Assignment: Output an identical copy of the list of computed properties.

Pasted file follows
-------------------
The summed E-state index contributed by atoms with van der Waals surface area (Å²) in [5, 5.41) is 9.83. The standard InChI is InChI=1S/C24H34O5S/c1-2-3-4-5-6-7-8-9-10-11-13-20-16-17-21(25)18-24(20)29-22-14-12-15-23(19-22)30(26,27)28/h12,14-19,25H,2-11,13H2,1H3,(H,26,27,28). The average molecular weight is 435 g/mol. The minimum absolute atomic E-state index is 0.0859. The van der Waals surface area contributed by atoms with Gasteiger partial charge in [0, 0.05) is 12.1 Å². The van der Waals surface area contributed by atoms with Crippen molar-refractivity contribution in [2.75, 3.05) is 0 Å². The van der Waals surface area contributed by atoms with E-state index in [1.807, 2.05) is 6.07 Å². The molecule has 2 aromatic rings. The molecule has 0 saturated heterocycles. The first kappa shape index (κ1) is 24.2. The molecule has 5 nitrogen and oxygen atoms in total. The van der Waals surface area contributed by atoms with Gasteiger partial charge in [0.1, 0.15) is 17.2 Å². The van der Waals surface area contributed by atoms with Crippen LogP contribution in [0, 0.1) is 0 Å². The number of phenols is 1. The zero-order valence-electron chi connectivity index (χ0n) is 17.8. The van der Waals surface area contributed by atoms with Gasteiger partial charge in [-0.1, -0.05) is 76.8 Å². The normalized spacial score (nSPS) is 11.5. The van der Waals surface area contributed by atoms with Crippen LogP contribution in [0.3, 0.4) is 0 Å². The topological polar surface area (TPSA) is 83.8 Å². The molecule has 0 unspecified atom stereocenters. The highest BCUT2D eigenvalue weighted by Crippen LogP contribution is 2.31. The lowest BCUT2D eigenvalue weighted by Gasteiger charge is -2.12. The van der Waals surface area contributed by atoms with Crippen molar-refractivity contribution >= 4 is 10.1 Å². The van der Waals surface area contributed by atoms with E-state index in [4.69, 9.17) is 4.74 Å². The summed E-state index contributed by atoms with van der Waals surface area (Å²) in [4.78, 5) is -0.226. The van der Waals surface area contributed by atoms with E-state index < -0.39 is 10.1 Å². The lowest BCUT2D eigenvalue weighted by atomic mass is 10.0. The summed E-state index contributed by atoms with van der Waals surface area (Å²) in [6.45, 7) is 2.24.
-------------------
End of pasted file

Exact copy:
The summed E-state index contributed by atoms with van der Waals surface area (Å²) in [5, 5.41) is 9.83. The standard InChI is InChI=1S/C24H34O5S/c1-2-3-4-5-6-7-8-9-10-11-13-20-16-17-21(25)18-24(20)29-22-14-12-15-23(19-22)30(26,27)28/h12,14-19,25H,2-11,13H2,1H3,(H,26,27,28). The average molecular weight is 435 g/mol. The minimum absolute atomic E-state index is 0.0859. The van der Waals surface area contributed by atoms with Gasteiger partial charge in [0, 0.05) is 12.1 Å². The van der Waals surface area contributed by atoms with Crippen molar-refractivity contribution in [2.75, 3.05) is 0 Å². The van der Waals surface area contributed by atoms with E-state index in [1.807, 2.05) is 6.07 Å². The molecule has 2 aromatic rings. The molecule has 0 saturated heterocycles. The first kappa shape index (κ1) is 24.2. The molecule has 5 nitrogen and oxygen atoms in total. The van der Waals surface area contributed by atoms with Gasteiger partial charge in [0.1, 0.15) is 17.2 Å². The van der Waals surface area contributed by atoms with Crippen LogP contribution in [0, 0.1) is 0 Å². The number of phenols is 1. The zero-order valence-electron chi connectivity index (χ0n) is 17.8. The van der Waals surface area contributed by atoms with Gasteiger partial charge in [-0.1, -0.05) is 76.8 Å². The normalized spacial score (nSPS) is 11.5. The van der Waals surface area contributed by atoms with Crippen LogP contribution in [0.3, 0.4) is 0 Å². The topological polar surface area (TPSA) is 83.8 Å². The molecule has 0 unspecified atom stereocenters. The highest BCUT2D eigenvalue weighted by Crippen LogP contribution is 2.31. The lowest BCUT2D eigenvalue weighted by Gasteiger charge is -2.12. The van der Waals surface area contributed by atoms with Crippen molar-refractivity contribution >= 4 is 10.1 Å². The van der Waals surface area contributed by atoms with E-state index in [4.69, 9.17) is 4.74 Å². The summed E-state index contributed by atoms with van der Waals surface area (Å²) in [4.78, 5) is -0.226. The van der Waals surface area contributed by atoms with E-state index < -0.39 is 10.1 Å². The lowest BCUT2D eigenvalue weighted by atomic mass is 10.0. The summed E-state index contributed by atoms with van der Waals surface area (Å²) in [6.45, 7) is 2.24.